Don’t get shocked by a high tax bill! Be prepared for these pandemic-related tax surprises when you file your 2020 tax return.
Taxes on unemployment income. If you received unemployment benefits in 2020, you need to report these benefits on your tax return as taxable income. Check to see if either federal or state taxes were withheld from unemployment payments you received. If taxes were not withheld, you may need to write a check to the IRS when you file your tax return.
Taxes from side jobs. Did you pick up a part-time gig to make ends meet? Payments received for performing these jobs may not have had your taxes withheld. If this is the case, you’ll need to pay your taxes directly to the IRS on April 15.
Unusual profit-and-loss. If you run a business that was hit by the pandemic, you may find your estimated tax payments were either overpaid or underpaid compared to normal. Now that 2020 is in the books, run a quick projection to ensure you are not surprised with an unexpected tax bill when you file your tax return.
Underpayment penalty. If you did not have proper tax withholdings from your paycheck or your estimated tax payments weren’t enough, you could be subject to an underpayment penalty. While it’s too late to avoid a penalty on your 2020 tax return, the solution in the future is to make high enough estimated tax payments each quarter in 2021 or have the appropriate amount withheld from your 2021 paychecks.
A chance to claim missing stimulus payments. (A good surprise!) If any of your stimulus payments were for less than what you should have received, you can get money for the difference as a tax credit when you file your 2020 tax return.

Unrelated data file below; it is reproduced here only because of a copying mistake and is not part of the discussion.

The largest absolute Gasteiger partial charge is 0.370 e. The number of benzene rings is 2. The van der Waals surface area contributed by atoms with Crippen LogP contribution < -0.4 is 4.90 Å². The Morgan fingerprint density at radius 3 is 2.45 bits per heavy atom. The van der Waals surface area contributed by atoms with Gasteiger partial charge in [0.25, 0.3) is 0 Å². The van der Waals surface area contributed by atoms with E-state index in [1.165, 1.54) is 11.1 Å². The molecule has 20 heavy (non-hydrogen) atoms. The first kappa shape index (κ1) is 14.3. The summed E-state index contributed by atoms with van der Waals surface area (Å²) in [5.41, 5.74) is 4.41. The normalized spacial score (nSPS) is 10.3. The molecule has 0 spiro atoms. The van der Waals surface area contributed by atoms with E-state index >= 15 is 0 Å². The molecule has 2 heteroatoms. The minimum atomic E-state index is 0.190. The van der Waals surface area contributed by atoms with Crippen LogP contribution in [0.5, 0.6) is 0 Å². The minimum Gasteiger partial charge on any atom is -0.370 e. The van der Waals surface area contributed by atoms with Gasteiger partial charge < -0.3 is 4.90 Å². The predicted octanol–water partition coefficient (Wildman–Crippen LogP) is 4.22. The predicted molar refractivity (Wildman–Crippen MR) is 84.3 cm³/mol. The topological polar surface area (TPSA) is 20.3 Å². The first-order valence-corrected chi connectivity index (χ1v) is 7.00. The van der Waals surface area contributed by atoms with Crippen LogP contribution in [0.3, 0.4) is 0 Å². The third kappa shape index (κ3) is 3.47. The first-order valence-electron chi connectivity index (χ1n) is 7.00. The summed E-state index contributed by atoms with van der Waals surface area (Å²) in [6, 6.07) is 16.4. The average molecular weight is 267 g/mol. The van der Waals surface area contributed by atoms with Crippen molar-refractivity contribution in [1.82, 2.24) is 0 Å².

Please use these examples to prepare yourself for a potential tax surprise during the uncertainty caused by the ongoing pandemic.
WASHINGTON — Today the Treasury Department and Internal Revenue Service announced that the federal income tax filing due date for individuals for the 2020 tax year will be automatically extended from April 15, 2021, to May 17, 2021.
Individual taxpayers can postpone federal income tax payments for the 2020 tax year due on April 15, 2021, to May 17, 2021, without penalties and interest, regardless of the amount owed. This postponement applies to individual taxpayers, including individuals who pay self-employment tax. Penalties, interest and additions to tax will begin to accrue on any remaining unpaid balances as of May 17, 2021. Individual taxpayers will automatically avoid interest and penalties on the taxes paid by May 17.